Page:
When it comes to leveraging online privacy/security, you see many talking about “recommended” names to sign up with, but barely anybody warning you about some “shady” names in the industry; Providers that have blacklisted by several websites and communities for lying to their consumers.
After all, not all fingers are equal. Similarly, not all VPN services are reliable, and that gives many others a bad name. With that said, it is essential to beware of such shady services. Below is a list of five VPNs that you should avoid at all costs. Never take the risk of signing up with them.
1. Hola VPN – An FVEY Ally Utilizing User Resources As Exit Nodes
Launched in 2017 and headquartered in the Five Eyes Alliance ally “Israel,” Hola VPN is a product of many controversies, labeled as a botnet, and linked to DDoS attacks. It offers 220+ servers for connectivity, which offer “okay” speeds, but the security you receive is incredibly weak,
You can even forget about unblocking Netflix US/UK, BBC iPlayer UK, or Amazon Prime using Hola VPN, or even indulging in P2P/Torrenting, as the VPN leaks your WebRTC/DNS/IP address information. It also offers no support whatsoever for the latest protocols, operating on the outdated PPTP.
You do have apps available for Windows, Mac, iOS, Android, Google Chrome, and Mozilla Firefox. However, apart from this, you have no other strong, convincing enough features to many anybody sign up. Not to mention, it has already exposed a lot of user data due to their botnets.
2. Unlocator – A Service Loaded With Disconnection Issues
Established in 2012 and based in Sweden (Fourteen Eyes country), Unlocator is a Smart DNS and VPN service, which fails in delivering anonymity online due to disconnection issues. They lack an impressive list of servers with numbers extending to 42 only, most of which offer poor performance, showing a packet loss of 100% in ping tests.
With such poor performance, you can expect that Unlocator does not work on Netflix US/UK, BBC iPlayer, and other VoDs. P2p/torrenting is also risky due to leak issues. The provider supports OpenVPN and IKEv2 on Windows/Android/MacOS and IPSec/IKEv1 on iOS, and encryption is available via AES-256-bit ciphers, but the security is still weak.
You do have apps available for Windows, Mac, iOS, and Android, but browser extensions are missing for Google Chrome, Mozilla Firefox, and Opera. All apps are quite basic in their design. The VPN also leaks your DNS, which in itself is a huge problem.
3. Yoga VPN – A Shady Provider With Traces Back To China
With over 10 million users, Yoga VPN is a free service, considered as the “best” by many fake reviewers on Google Play Store. In reality, the provider has quite a dark side. Yoga VPN says that it offers 500 “Proxy Servers” in 30 different regions, but to access them, you need to score 5000 points/day, as it uses an ad-based model, which in itself is shady as hell.
A more in-depth analysis of their servers revealed, the provider uses fake locations purchased from https://www.linode.com, based in the US, which is a Five Eyes Alliance (cannot be trusted). You can not unblock Netflix or engage in p2p torrenting because all servers show an alarming 70-80+ DNS addresses, which gives a clear signal a proxy/VPN is in use and could lead to a ban.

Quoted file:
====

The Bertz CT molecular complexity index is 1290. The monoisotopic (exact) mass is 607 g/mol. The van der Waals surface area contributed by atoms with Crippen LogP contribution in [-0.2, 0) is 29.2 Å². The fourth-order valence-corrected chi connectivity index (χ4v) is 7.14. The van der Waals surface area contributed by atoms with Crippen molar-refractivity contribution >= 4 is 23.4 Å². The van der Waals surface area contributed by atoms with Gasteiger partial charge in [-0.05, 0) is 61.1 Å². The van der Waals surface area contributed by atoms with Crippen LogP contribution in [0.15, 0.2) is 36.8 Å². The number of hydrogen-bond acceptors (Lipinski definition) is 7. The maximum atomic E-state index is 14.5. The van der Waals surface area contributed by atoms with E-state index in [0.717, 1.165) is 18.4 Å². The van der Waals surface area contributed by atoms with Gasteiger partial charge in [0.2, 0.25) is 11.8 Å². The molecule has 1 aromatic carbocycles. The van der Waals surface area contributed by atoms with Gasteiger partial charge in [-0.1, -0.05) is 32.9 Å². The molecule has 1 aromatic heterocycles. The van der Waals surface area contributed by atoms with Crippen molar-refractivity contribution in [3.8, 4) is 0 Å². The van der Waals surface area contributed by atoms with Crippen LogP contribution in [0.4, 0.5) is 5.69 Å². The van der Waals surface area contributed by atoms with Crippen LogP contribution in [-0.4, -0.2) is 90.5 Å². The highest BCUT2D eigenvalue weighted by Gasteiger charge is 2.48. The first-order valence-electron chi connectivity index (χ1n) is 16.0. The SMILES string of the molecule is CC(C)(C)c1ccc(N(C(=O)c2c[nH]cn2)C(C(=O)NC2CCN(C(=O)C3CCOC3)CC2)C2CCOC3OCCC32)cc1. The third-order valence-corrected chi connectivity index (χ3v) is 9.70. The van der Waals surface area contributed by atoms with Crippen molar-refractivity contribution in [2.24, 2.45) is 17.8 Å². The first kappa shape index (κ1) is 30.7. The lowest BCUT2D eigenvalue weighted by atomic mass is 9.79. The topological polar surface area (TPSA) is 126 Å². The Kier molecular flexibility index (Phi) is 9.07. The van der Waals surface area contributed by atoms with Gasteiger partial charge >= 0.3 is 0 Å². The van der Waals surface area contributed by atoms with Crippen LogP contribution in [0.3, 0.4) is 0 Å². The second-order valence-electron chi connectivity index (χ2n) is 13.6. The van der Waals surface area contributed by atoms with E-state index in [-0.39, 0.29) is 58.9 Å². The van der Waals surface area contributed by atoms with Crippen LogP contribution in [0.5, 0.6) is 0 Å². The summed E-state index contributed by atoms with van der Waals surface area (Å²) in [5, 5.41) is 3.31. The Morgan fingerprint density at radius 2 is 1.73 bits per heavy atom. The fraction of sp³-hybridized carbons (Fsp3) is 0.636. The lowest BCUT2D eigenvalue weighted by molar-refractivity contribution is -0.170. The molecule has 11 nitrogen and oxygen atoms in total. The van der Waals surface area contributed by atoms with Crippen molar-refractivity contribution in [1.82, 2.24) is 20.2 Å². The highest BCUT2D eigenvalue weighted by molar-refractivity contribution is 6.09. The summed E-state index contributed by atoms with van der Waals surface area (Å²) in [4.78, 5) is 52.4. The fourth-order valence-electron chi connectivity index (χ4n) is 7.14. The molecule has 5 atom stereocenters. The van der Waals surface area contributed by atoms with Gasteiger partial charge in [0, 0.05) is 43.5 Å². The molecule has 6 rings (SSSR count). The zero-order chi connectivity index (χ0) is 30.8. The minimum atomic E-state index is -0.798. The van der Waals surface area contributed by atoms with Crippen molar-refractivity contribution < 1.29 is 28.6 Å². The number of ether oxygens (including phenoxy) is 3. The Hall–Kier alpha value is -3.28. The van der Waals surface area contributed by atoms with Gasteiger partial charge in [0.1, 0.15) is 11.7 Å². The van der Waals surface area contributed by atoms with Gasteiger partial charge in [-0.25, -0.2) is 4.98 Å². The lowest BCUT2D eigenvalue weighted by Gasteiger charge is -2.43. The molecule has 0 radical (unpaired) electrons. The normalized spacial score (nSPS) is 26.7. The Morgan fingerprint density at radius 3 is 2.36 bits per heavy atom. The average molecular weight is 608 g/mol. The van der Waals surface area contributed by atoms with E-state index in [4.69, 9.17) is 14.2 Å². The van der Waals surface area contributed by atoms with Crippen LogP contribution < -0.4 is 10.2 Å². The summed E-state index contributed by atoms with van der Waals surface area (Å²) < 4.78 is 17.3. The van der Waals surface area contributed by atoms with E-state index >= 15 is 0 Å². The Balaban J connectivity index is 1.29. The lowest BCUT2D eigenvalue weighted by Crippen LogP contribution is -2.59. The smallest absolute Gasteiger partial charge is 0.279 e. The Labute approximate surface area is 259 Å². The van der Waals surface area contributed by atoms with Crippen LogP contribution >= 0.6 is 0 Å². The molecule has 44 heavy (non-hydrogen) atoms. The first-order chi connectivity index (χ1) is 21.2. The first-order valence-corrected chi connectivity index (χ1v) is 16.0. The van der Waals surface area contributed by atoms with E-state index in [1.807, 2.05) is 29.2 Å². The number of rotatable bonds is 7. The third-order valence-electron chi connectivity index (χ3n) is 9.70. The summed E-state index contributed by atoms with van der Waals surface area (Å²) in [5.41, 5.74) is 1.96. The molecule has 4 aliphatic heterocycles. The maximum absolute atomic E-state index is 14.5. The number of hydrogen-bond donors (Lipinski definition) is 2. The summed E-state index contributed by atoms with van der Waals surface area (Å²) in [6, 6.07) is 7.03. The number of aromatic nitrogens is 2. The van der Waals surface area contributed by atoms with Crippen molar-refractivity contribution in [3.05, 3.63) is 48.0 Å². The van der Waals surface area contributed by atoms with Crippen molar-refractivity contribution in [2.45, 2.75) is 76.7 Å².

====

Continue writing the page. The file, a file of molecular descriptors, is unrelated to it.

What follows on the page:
YogaVPN only supports OpenVPN and does offer AES-256-bit encryption, but it is pretty much useless because every website visited detected that a VPN was in use. The provider does not offer a lot of device compatibility. It supports only two platforms: iOS and Android, both of which have a weak and cluttered design overall.
4. Betternet – An FVEY Service That Lacks A Lot Of Features
Launched in 2015 and headquartered in Canada, Betternet gives a bad name to the best VPN services in Canada. It manages over 38 million users but falls massively short in delivering an excellent service.
You only have a limited selection of servers in 10 countries worldwide, which deliver poor speeds, fail to unblock Netflix US, or even protect you while downloading torrents. The provider supports only two protocols with the following encryption: OpenVPN with AES-256 bit and L2TP/IPSec with AES-CBC-128 bit (which delivers abysmal security).
Betternet’s only positive is that it offers apps for all popular platforms, such as Windows, MacOS, Linux, Android, iPhone/iPad, and extensions for Chrome and Firefox. Sadly, It does not matter which app you use, as the VPN service does leak your IP and DNS information, which can prove detrimental to your online privacy.
5. Turbo VPN – A Dubious Chinese VPN That Shares Data
Turbo VPN is a Chinese-based VPN service that does not value user privacy at all. It is a mobile-only provider that may have a reputation on Google Play Store but actually delivers a poor service overall. The free version only gives access to 8 servers, and the paid counterpart has only 26 servers.
There are “Netflix servers” available too. Sadly, they provide inconsistent performance. You can use the VPN for downloading torrents, but I would advise against it cause their servers do leak your IP and DNS information, which hinders your online anonymity.
Turbo VPN only supports two protocols; OpenVPN and IPSec, which uses military-grade AES-256-bit information. Evens so, the security from the apps is weak. You only have apps available for iOS and Android, and although they utilize a good design, they are still fundamental. Disconnection issues were common too.
Bear in mind that if a VPN leaks your data, logs session/connection info, or hides where they are based, you can’t trust them even a bit. Be especially careful about providers that market themselves as “free”. You have perfect examples above of how such free services turn out to be. If privacy/security is what you need, it’s better to go for a premium provider instead, such as VPNSurfers.
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